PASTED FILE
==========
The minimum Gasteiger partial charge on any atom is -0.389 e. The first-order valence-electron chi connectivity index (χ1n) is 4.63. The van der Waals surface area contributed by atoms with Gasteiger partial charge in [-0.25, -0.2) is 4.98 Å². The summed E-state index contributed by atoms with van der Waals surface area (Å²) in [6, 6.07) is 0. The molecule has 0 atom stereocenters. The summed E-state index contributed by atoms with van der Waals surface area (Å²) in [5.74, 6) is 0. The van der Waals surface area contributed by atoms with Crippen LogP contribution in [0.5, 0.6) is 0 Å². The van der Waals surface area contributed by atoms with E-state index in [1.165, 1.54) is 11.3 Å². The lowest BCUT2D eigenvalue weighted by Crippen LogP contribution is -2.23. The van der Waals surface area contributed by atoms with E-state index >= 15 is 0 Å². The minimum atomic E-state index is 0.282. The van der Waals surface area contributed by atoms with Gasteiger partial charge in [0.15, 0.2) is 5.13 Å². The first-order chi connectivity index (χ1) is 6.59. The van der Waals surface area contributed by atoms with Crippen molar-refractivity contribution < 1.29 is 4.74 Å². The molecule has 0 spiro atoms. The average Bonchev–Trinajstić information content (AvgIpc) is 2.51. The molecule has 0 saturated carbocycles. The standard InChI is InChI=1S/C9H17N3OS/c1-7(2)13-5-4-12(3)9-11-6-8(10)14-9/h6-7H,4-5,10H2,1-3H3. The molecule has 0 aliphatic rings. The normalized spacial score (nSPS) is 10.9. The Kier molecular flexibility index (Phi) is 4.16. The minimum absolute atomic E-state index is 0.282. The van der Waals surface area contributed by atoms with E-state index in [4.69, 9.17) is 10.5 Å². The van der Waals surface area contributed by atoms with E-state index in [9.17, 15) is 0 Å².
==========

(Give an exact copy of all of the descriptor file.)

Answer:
The minimum Gasteiger partial charge on any atom is -0.389 e. The first-order valence-electron chi connectivity index (χ1n) is 4.63. The van der Waals surface area contributed by atoms with Gasteiger partial charge in [-0.25, -0.2) is 4.98 Å². The summed E-state index contributed by atoms with van der Waals surface area (Å²) in [6, 6.07) is 0. The molecule has 0 atom stereocenters. The summed E-state index contributed by atoms with van der Waals surface area (Å²) in [5.74, 6) is 0. The van der Waals surface area contributed by atoms with Crippen LogP contribution in [0.5, 0.6) is 0 Å². The van der Waals surface area contributed by atoms with E-state index in [1.165, 1.54) is 11.3 Å². The lowest BCUT2D eigenvalue weighted by Crippen LogP contribution is -2.23. The van der Waals surface area contributed by atoms with E-state index >= 15 is 0 Å². The minimum atomic E-state index is 0.282. The van der Waals surface area contributed by atoms with Gasteiger partial charge in [0.15, 0.2) is 5.13 Å². The first-order chi connectivity index (χ1) is 6.59. The van der Waals surface area contributed by atoms with Crippen molar-refractivity contribution < 1.29 is 4.74 Å². The molecule has 0 spiro atoms. The average Bonchev–Trinajstić information content (AvgIpc) is 2.51. The molecule has 0 saturated carbocycles. The standard InChI is InChI=1S/C9H17N3OS/c1-7(2)13-5-4-12(3)9-11-6-8(10)14-9/h6-7H,4-5,10H2,1-3H3. The molecule has 0 aliphatic rings. The normalized spacial score (nSPS) is 10.9. The Kier molecular flexibility index (Phi) is 4.16. The minimum absolute atomic E-state index is 0.282. The van der Waals surface area contributed by atoms with E-state index in [4.69, 9.17) is 10.5 Å². The van der Waals surface area contributed by atoms with E-state index in [9.17, 15) is 0 Å².